Transplanting Clematis

Question:

 I realize this is not an ideal time to transplant two Clematis "Jackmanii" vines. Unfortunately, they’re in the way of a room addition. The vines are four-years-old, already leafed out and in bloom. If I transplant them should I take as much of the vine as I can, or cut the foliage off at the ground and move only the root system? Is this even worth trying or is it a lost cause?

Answer:

  • Yes, I’d take the time and energy to move the Clematis plants. There isn’t a lot to lose other than your time, as the plants are doomed by the project anyway.
  • The key in transplanting established Clematis is to take as large a root ball as possible. I’d cut the foliage back fifty to sixty percent or more to make the move more convenient.
  • The new holes should be pre-dug and amended. You don’t want to expose the root ball to the elements for very long. The best time to transplant them is in the morning when it’s cool. In addition, insulate the root balls with a two-inch layer of mulch. A second option is to temporarily place them in containers and relocate them to their permanent home later.
  • They’re going to look sad for a while and the growth may collapse so don’t be overly concerned. The new shoots will develop from the base of the plants. The watering requirements are drastically reduced with little to no leaves, so you don’t over water them. I’d place the containers in a location that is shady in the afternoon. This is to protect it from the heat of the day sun.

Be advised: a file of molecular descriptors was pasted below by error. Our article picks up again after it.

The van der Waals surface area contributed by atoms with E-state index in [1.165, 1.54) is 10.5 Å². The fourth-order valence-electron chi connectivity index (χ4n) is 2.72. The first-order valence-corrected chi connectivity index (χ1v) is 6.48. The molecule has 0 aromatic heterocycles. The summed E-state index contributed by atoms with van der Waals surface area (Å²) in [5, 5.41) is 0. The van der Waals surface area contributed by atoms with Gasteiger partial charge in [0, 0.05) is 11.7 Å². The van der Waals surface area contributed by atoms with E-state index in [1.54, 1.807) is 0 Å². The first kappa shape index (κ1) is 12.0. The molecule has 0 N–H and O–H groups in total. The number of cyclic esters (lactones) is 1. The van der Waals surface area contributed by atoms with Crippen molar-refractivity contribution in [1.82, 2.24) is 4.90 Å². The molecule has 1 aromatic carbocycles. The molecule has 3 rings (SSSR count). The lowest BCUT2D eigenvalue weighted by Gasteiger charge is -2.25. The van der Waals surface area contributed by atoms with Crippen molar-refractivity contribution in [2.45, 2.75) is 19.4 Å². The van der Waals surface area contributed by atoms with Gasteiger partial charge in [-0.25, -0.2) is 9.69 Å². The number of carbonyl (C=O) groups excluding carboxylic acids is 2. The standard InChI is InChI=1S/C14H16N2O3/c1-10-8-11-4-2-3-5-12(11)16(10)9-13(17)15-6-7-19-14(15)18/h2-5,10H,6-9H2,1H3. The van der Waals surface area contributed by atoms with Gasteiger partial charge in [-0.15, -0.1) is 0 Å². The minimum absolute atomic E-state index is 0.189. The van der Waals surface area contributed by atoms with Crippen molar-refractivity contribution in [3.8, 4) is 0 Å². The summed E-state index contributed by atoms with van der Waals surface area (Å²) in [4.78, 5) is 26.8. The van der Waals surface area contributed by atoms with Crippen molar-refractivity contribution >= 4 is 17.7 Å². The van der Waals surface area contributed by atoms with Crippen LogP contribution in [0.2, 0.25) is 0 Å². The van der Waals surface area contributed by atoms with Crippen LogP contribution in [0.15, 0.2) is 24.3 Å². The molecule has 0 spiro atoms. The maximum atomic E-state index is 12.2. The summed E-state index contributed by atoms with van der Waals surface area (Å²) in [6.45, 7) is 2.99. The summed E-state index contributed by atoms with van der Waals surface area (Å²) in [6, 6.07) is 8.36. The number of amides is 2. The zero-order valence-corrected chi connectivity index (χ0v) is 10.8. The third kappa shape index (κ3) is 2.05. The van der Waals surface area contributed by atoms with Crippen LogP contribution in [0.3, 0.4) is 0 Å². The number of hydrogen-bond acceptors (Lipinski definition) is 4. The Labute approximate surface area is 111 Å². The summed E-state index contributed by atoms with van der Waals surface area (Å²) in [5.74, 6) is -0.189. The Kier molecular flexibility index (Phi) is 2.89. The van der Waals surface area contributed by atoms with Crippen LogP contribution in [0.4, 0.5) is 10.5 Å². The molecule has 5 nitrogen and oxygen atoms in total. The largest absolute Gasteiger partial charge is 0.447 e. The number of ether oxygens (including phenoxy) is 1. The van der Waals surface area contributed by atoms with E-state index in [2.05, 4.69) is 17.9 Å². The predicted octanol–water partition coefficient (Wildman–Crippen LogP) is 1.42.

• Your transplanting success is going to be influenced by the daytime temperatures. Mild temperatures below eighty degrees work in your favor. 
  • Several days before moving the vines, I’d take a number of cuttings. This is your back up plan in case the original plants do not survive.
  • June is an excellent month to root Clematis cuttings. You don’t want to use new or old growth. Instead, select that growth that is in between. It is often referred to as the semi-hardwood. You’ll need a sharp knife, scissors, or hand shears to cut the shoots, as you don’t want to crush the thin stems.
    • The length of each cutting should be the distance between one set of leaves. When taking cuttings to take more than you need, dip the ends in a rooting hormone and place the cuttings in a six-inch container of the moist potting soil or you could root them in individual pots.
    • The container(s) is then placed on Heating Mat available at many independent garden centers and place outdoor in the filter or morning sun. Clematis doesn’t root quickly. It may take six to eight weeks or longer for roots them to form and you can replant in their new location next spring. By October, you should have a pretty good idea on how the original plants are doing.
  •  You’ll find more information on rooting Clematis at http://gardenofeaden.blogspot.com/2011/08/how-to-take-cuttings-from-clematis.html